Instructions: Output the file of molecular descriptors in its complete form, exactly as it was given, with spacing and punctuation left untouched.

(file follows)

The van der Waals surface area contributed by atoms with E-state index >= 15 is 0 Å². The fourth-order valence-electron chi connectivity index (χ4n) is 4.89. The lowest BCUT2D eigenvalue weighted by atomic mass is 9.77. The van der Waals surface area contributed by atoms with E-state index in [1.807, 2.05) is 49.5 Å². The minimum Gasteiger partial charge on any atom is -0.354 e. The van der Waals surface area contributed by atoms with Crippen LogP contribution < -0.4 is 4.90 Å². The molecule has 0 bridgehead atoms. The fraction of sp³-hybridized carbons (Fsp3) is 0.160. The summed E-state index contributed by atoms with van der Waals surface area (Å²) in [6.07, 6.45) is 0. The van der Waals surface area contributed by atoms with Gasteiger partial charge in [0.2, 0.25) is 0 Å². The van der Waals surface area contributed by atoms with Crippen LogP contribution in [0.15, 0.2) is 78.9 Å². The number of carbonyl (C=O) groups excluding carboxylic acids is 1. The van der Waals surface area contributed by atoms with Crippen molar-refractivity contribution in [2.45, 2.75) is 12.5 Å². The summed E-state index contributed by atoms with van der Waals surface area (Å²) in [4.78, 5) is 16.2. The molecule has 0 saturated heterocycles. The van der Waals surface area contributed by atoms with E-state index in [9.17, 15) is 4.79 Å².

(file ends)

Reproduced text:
The van der Waals surface area contributed by atoms with E-state index >= 15 is 0 Å². The fourth-order valence-electron chi connectivity index (χ4n) is 4.89. The lowest BCUT2D eigenvalue weighted by atomic mass is 9.77. The van der Waals surface area contributed by atoms with E-state index in [1.807, 2.05) is 49.5 Å². The minimum Gasteiger partial charge on any atom is -0.354 e. The van der Waals surface area contributed by atoms with Crippen LogP contribution < -0.4 is 4.90 Å². The molecule has 0 bridgehead atoms. The fraction of sp³-hybridized carbons (Fsp3) is 0.160. The summed E-state index contributed by atoms with van der Waals surface area (Å²) in [6.07, 6.45) is 0. The van der Waals surface area contributed by atoms with Gasteiger partial charge in [0.2, 0.25) is 0 Å². The van der Waals surface area contributed by atoms with Crippen LogP contribution in [0.15, 0.2) is 78.9 Å². The number of carbonyl (C=O) groups excluding carboxylic acids is 1. The van der Waals surface area contributed by atoms with Crippen molar-refractivity contribution in [2.45, 2.75) is 12.5 Å². The summed E-state index contributed by atoms with van der Waals surface area (Å²) in [4.78, 5) is 16.2. The molecule has 0 saturated heterocycles. The van der Waals surface area contributed by atoms with E-state index in [9.17, 15) is 4.79 Å².